“But they have not all obeyed the gospel. (Well, that’s for sure. Even Isaiah back in the Old Testament economy said it.) For Esaias saith, Lord, who hath believed our report?” Who believes what we tell them? Verse 17 is the frosting on the cake.
“So then faith cometh by hearing, and hearing by the word of God.” It’s the only way.
All right, now back to I Corinthians chapter 3, and we’re dealing with these carnal Corinthians. They’re not on fire yet for the Lord. They’ve been saved out of paganism. They’ve pulled away from their idolatry and all of their pagan worship and their immorality and all that, for the most part, but not completely. All right, so now Paul is making the argument in verse 6.
I Corinthians 3:6a
“I (Paul says) have planted,” Now, I always like to remind my listeners that back at the time of Israel’s history and on up into Paul’s ministry, even up until almost the turn of the century – 1900, 90 percent of the world’s population were what? Agricultural. They were agrarian. They were close to the land and their livestock. All right, now it is the same way here. Even though they were in a cosmopolitan area like Corinth, they were all perfectly aware of agricultural do’s and don’ts, and one of them was that a seed will never grow while it’s standing in the granary someplace. I t has to be planted into the ground.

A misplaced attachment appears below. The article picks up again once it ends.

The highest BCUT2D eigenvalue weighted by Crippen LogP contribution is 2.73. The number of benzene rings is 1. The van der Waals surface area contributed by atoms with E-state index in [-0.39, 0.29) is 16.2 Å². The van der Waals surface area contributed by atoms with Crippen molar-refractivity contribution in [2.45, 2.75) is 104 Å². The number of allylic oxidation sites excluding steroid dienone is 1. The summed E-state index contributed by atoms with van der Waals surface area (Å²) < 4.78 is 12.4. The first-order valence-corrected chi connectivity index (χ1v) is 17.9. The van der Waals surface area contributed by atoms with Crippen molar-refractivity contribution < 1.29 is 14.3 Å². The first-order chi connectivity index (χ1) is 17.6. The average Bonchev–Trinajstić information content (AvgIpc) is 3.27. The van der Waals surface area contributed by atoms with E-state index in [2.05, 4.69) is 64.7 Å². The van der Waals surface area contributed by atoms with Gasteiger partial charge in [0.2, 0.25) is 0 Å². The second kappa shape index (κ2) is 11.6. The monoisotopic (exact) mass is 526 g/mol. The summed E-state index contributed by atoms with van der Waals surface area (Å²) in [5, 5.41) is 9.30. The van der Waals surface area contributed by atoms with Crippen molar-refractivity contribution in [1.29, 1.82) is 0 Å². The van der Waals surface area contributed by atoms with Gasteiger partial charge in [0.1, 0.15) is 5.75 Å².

The Lord Himself used it. You know that. He gave you four distinct areas of seed. Some fell on stony ground, some fell amongst the thorns, some fell on soil so thin that it sprouted but had no substance to sustain the root system and it died. But some fell on what? On good ground. Well, what was that? That’s agricultural! That’s for people that have a farm background. They can understand that. The asphalt jungle may have a little problem with this, but for those of us out here in the rural areas, this all makes sense. All right, now here he used the same thing, the same concept of planting and watering. Paul says, “I have planted.” But you can’t just leave a seed in dry dirt. It has to have what? Well, sunshine and water.